How can the dubious tax practices of GAFA and European businesses be challenged? One of the responses proposed by the European Union involves a project called CCCTB, or, a Common Consolidated Corporate Tax Base. The idea involves three steps:
- harmonise corporate tax calculation methods in all countries;
- count all profits and losses in the whole region. Thus, if a business artificially transfers its profits from France to Ireland or Luxembourg, for example, everything is counted at the European level;
- then, this tax base is redistributed throughout European countries according to criteria which reflect the real activities of businesses – the most frequently cited being the number of employees or payroll, turnover and total assets.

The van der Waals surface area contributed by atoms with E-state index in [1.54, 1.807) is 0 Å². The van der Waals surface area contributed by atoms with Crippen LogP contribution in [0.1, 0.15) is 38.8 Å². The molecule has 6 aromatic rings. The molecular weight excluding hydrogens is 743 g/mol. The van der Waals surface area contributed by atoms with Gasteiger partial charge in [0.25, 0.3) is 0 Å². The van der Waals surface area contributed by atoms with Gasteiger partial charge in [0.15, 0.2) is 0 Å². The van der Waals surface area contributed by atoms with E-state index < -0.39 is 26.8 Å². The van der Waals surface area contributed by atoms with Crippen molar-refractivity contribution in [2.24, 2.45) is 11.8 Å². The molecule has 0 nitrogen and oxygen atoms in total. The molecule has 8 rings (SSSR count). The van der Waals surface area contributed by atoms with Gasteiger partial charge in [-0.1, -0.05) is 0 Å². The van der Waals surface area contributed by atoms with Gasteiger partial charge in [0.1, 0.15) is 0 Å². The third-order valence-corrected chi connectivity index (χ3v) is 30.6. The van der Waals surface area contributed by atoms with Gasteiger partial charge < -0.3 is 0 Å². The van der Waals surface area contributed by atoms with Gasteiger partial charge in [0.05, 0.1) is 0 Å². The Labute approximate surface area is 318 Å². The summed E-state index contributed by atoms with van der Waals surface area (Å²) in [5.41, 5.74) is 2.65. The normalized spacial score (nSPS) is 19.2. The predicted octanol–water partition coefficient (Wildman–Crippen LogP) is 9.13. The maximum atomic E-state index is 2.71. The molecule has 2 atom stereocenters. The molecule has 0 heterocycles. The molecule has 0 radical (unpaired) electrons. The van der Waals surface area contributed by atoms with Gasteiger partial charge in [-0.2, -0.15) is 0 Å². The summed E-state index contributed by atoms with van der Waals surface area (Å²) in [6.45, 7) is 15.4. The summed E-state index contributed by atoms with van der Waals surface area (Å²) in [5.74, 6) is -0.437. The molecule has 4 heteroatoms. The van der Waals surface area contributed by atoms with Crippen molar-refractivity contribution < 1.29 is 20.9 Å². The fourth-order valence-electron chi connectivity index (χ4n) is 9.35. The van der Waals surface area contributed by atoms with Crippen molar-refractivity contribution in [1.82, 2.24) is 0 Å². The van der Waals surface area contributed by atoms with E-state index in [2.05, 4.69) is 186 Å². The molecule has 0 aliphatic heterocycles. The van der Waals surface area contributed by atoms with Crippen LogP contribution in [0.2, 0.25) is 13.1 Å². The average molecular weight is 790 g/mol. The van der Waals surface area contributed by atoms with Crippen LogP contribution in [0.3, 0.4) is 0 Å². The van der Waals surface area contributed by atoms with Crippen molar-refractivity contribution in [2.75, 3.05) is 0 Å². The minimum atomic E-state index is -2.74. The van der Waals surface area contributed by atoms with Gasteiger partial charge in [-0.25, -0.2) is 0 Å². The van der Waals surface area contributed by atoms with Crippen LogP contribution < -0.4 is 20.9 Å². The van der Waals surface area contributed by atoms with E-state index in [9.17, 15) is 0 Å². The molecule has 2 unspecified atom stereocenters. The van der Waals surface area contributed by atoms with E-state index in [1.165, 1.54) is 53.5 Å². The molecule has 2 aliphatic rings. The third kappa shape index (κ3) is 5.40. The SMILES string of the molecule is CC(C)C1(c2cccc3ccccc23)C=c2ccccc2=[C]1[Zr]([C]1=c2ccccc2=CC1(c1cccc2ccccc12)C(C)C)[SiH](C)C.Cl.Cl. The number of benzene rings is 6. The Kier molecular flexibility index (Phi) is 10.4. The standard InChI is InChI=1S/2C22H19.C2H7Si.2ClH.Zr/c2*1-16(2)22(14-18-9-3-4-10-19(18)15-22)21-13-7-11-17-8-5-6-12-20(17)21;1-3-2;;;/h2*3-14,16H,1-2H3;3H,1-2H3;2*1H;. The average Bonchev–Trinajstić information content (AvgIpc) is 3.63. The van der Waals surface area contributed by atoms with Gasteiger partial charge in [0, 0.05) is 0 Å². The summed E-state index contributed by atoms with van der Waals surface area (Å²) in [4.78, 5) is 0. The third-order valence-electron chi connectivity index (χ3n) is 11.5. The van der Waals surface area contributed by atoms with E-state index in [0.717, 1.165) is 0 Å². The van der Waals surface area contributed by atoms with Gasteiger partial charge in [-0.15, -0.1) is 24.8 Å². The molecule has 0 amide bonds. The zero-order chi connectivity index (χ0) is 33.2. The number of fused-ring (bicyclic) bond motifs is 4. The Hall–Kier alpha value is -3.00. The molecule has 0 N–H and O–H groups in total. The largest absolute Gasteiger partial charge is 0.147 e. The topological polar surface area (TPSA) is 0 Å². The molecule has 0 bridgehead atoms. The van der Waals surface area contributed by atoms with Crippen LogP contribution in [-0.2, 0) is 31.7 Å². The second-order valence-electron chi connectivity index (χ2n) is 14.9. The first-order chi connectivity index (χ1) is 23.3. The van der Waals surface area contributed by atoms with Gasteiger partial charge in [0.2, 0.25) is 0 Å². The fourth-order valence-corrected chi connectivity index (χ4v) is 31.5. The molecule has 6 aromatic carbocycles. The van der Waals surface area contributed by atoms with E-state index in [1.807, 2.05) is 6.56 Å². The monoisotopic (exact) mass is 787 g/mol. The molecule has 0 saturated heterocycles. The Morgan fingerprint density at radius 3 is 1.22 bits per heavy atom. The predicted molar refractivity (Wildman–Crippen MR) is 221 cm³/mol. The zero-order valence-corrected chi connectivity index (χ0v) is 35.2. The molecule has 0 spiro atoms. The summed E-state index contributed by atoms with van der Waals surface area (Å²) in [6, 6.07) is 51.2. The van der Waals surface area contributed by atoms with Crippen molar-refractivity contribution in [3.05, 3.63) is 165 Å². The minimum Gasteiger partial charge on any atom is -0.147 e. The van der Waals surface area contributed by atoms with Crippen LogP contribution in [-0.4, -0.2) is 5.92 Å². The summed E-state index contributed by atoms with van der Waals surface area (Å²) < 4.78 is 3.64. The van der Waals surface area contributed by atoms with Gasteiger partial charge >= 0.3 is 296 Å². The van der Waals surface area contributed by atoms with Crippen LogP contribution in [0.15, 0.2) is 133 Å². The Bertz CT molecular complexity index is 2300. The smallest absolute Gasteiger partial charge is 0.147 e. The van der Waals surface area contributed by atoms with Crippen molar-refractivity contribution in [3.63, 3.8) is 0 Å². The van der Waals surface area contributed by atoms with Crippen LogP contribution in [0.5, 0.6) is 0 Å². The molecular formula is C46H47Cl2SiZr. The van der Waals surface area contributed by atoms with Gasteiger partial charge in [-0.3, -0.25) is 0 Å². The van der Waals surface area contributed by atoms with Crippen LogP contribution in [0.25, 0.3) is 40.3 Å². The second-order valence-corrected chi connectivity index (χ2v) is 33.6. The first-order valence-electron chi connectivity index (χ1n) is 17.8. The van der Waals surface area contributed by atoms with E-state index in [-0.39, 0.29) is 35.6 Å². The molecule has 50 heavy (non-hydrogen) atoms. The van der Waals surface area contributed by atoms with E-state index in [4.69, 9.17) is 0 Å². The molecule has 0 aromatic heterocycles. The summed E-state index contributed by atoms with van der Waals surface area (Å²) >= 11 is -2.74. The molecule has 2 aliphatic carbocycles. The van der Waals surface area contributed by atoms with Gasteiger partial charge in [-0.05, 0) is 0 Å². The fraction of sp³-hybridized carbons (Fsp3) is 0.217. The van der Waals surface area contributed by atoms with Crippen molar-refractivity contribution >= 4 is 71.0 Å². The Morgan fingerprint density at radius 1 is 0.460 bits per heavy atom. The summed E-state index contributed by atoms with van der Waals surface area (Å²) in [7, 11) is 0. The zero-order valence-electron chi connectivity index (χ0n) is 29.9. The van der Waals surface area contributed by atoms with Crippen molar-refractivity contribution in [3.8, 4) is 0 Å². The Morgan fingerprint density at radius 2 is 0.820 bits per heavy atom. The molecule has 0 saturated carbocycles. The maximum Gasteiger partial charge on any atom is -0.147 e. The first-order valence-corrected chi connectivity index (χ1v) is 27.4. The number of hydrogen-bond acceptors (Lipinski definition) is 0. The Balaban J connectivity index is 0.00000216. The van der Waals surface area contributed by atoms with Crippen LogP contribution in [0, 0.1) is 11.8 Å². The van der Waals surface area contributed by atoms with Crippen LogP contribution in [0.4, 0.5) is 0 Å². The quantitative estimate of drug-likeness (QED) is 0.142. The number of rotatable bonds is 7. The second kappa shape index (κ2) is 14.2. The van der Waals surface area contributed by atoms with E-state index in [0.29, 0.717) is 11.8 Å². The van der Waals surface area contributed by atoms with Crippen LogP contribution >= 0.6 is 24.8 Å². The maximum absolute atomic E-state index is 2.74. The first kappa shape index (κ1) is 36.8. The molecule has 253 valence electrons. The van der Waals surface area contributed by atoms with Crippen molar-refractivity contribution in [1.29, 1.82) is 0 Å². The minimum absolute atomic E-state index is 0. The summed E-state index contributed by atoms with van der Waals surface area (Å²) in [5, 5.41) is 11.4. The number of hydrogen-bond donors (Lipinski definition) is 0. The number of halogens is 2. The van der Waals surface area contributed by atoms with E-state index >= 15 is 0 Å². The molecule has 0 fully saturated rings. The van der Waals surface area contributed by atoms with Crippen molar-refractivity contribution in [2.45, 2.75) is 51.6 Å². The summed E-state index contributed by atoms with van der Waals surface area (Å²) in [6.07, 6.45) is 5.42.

The Commission has been pursuing this project since 2001, with a revival of interest in 2016, but has so far failed to gain the necessary political support to put it into action. Reading the latest study by the Austrian Institute of Economic Research (WIFO), it’s easy to see why. Even if it wouldn’t change much for many European countries, confronting aggressive tax avoidance in this way would indeed cause major redistribution of the corporate tax base in a number of EU countries, making for some big losers and big winners.
Unsurprisingly, tax havens would be heavily affected, with the Netherlands losing around 35% of their tax revenue, and Ireland and Luxembourg standing to lose a quarter. At the other end, Spain would be the big winner (a third of additional revenue), as well as France (15%) and Belgium (9%). Such a potential budgetary shake-up guarantees ferocious opposition from European tax havens to a process which needs unanimity to proceed. Europe will have to find other means…